Looking back on "the talks" of my childhood, the ones that stuck with me and made an impact were all delivered as a genuine expression of the beliefs and values of the person I was talking to. They might not have swayed my opinion to their side, they may even have driven me in the opposite direction, but they have informed my behaviour for my lifetime because they revealed to me something real and true about the speaker and allowed me to look inside for something equally true in myself.
Now of course when it comes to disciplining a three year old there are many occasions where it isn't so much about finding a truth as it is about grabbing a pair of scissors out of their hand and reminding them to listen for the 50th time that day. But even the more insignificant moments can be the tip of the iceberg. And when it comes to trying to build a solid foundation it's hard to remember a ten-point checklist of "how to talk so your kid will listen". It's simpler, I think, to know yourself and your values and what you believe is right, and then just try and speak and act accordingly.
Or maybe I just haven't found the right checklist yet. Any suggestions?
Wednesday, March 6, 2013
Today I'm going to devote the currently link up to Emmett, who's nine months already. Nine months! Can you believe that?!
This chunky little nine month old is growing up too fast. Yesterday he had his nine month check up and clocked in at a whopping 20 pounds (his big brother only has six pounds on him!). Another important stat to know is that his head measures in the 98th percentile(!)! Must be all the brain food he's eating.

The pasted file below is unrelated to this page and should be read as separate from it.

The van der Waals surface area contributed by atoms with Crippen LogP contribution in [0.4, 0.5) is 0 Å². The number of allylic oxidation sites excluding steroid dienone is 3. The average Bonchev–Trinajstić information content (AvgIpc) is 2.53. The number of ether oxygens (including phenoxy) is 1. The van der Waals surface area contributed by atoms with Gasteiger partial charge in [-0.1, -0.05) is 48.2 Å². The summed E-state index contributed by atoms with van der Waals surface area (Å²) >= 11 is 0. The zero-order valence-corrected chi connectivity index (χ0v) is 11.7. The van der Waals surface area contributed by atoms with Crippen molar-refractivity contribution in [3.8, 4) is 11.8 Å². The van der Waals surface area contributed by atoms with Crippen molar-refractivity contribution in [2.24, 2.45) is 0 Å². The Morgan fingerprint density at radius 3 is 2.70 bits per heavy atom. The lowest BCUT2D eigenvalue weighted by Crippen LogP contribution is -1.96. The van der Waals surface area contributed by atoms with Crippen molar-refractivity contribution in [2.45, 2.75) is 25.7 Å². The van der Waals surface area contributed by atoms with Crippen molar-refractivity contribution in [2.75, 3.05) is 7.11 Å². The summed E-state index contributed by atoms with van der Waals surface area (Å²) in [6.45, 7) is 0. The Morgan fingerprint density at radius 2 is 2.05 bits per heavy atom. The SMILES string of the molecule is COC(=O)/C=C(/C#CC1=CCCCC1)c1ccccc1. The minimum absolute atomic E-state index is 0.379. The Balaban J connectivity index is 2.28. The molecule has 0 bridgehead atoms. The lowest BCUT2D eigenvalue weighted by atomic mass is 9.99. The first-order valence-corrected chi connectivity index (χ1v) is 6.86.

Emmett loves fish. And he loves pears. And he loves any food that is comically oversized for his baby-ness. I've never been able to convince him to try a puree - he flinches at the approach of a spoon as though I'm trying to poke him in the eye. So he's been a baby-led-weaning baby since day one, because he'll have it no other way.
And it isn't just food that isn't necessarily baby appropriate that he's into. Emmett loves grown-up drinks too. I love the part when babies start wanting to drink out of your glass, and Emmett's right in the middle of it, grabbing my glass whenever it chances by to try drinking some water, choking on it and then sticking his grubby hands in the drink. Repeat.
Like his brother before him, Emmett is also really starting to get into listening to and appreciating music. He'll dance to almost anything we put on, but his favorite song right now is me practicing my guitar, strumming between G and E minor over and over.. he's my biggest fan! At least once a day Oliver and Emmett and I sit down for a Family Band session. I pick up my guitar, Oliver grabs his, and Emmett rocks the Fisher Price piano and the drums. If I manage to capture his dancing and playing on video you will be extremely delighted. Trust me.